by Colin Keefe and Jacque Liu
The following essay stems from a conversation on art and commerce. The participants were Heidi Nivling and Larry Becker from Larry Becker Contemporary Art (founded 1988) and Sarah Eberle and Ben Will from Rebekah Templeton Contemporary Art (founded 2007). Colin Keefe (Mount Airy Contemporary) and Jacque Liu (Grizzly Grizzly) moderated the conversation.
The common perception is that business and art are as intrinsically separate as they are linked. Selling art can be a means of sustaining the lives of artists and gallerists as well as the artwork itself. But how does something as subjective as art fit into something as objective as the commercial gallery? What role does commerce play in the interpretation of artwork? We asked four gallerists, who also have or have had lives as studio artists, how they investigate these questions and navigate the territory of supporting artists’ practices.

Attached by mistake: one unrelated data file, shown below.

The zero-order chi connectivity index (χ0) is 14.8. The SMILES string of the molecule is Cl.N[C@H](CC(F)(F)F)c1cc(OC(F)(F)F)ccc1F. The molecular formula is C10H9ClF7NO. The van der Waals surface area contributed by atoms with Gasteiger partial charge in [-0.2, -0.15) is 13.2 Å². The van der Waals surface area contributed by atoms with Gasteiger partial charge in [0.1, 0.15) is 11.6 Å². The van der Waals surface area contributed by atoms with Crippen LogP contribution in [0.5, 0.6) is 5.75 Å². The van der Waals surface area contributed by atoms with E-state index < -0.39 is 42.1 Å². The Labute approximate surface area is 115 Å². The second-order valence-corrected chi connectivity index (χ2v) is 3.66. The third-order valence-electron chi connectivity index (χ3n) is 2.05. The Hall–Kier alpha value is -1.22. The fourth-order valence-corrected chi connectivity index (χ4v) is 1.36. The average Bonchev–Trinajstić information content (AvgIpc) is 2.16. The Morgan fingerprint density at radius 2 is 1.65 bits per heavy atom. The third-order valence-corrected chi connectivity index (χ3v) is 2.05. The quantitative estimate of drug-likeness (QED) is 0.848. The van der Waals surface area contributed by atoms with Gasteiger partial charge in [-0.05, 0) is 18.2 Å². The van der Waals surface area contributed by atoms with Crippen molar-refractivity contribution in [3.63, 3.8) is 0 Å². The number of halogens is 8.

Artists As Gallerists
As the focus of Citywide is artist-run spaces, it seems apropos that this conversation focus on two galleries started by artists. Heidi Nivling and Larry Becker both studied fine art, first at Temple University and then at the School of the Art Institute of Chicago. Sarah Eberle studied at the University of California, Berkeley and the School of the Art Institute of Chicago, and Ben Will attended Fairleigh Dickinson University and Middlesex University. Throughout our conversation, each of them spoke of investment in the artist rather than the objects; of responding to the work and fitting it into the market rather than changing the work to fit the market; and of filling one of the numerous voids in the visual art ecosystem. Of course, financial success is a goal, but for our panelists, success seems to be measured in metrics beyond market values.